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DEVELOPMENT: Challenging the Bio-fuel-Hunger Paradigm

Indranil Banerjie

NEW DELHI, Oct 13 2008 (IPS) - Participants at The Third India-Brazil-South Africa (IBSA) Business Forum 2008 came together here to debunk the belief that development of bio-fuels would invariably exacerbate global hunger. Conventional wisdom has it that increased production of bio-fuel – particularly ethanol – will invariably result in decreasing acreage for food grain production, rising food prices and a surge in hunger and malnutrition. Participants at the Forum – held in New Delhi during the lead-up to the third IBSA Summit – declared that this was not necessarily true.

"It’s not true that growing bio-fuels will force up food prices," argued Indian delegate Abhay Chaudhari, executive vice president of Praj Industries Limited. "Bio-ethanol production did not decrease at all in the past six months. Yet, food prices have come down. This is a clear indication that bio-fuel production and food prices are not correlated."

Less than three percent of world food grain production goes towards the production of ethanol and any minor change in this percentage cannot affect the production and prices of food grains, Chaudhari argued, adding that the recent surges in food prices have more to do with export controls than with any global downtrend in food production.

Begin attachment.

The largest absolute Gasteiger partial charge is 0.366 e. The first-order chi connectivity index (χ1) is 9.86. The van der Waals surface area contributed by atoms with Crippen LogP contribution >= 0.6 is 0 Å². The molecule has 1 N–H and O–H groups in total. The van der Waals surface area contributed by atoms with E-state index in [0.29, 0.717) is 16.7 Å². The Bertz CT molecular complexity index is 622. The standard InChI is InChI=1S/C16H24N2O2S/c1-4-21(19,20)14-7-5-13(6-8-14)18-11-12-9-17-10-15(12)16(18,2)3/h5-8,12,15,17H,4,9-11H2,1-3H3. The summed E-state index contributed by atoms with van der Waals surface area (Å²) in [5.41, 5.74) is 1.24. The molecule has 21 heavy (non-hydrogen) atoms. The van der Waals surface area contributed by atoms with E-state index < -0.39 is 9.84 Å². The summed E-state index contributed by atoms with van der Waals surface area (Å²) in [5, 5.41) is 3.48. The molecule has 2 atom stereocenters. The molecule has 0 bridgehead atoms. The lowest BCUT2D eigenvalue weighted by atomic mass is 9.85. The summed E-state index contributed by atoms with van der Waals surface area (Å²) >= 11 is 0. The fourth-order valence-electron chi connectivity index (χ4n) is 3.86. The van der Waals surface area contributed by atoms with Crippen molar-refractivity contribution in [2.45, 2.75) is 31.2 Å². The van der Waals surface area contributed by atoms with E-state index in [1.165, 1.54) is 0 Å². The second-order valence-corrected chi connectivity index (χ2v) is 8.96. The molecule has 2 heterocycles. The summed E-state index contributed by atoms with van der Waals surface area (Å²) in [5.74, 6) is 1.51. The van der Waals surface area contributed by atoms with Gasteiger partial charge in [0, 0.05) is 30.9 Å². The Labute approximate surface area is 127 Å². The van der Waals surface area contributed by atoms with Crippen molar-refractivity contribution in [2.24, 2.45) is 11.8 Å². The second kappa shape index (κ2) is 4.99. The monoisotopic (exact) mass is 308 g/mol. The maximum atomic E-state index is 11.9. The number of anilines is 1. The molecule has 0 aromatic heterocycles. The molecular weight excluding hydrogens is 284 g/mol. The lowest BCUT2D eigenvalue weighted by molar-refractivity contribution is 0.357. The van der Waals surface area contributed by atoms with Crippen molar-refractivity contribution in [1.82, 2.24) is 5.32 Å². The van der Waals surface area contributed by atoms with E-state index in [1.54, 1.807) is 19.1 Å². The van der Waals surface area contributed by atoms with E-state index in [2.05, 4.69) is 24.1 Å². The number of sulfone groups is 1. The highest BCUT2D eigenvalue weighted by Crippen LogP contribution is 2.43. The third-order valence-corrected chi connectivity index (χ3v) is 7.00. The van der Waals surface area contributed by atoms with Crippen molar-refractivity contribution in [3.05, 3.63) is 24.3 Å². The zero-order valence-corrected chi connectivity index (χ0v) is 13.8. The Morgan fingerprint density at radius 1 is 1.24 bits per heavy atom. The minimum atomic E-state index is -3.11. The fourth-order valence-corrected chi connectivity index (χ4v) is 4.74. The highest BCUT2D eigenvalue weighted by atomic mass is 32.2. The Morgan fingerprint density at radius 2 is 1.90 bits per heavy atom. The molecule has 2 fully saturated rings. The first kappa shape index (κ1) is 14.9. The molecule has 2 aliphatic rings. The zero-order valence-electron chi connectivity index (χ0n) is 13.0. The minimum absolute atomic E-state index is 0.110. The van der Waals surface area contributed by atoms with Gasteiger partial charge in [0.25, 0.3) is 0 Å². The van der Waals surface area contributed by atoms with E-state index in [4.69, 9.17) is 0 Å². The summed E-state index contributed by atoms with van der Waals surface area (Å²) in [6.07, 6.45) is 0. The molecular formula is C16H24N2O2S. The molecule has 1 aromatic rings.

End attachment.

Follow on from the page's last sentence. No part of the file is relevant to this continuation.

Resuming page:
Countries like India are exhausting their foreign exchange reserves to import oil and petroleum products and thereby using up their capacity to invest in critical infrastructure – including energy and support for the rural sector. Chaudhari pointed out that Brazil – which embarked on a bio-fuel production programme more than three decades ago after the oil shocks of the mid 1970s – today has replaced 50 percent of petroleum products by bio-fuels.

"If we can do the same thing in India not only would our balance of payments improve radically, but our currency the rupee would stabilise to the benefit of the economy," Chaudhari asserted. This lesson he claimed is applicable for all developing countries crippled by the latest oil shock.

So why all the ruckus about bio-fuels? "Powerful commercial interests are involved," said Eduardo Leeao de Sousa, executive director of Brazil’s Uniao Da Industria De Cana-De-Acucar.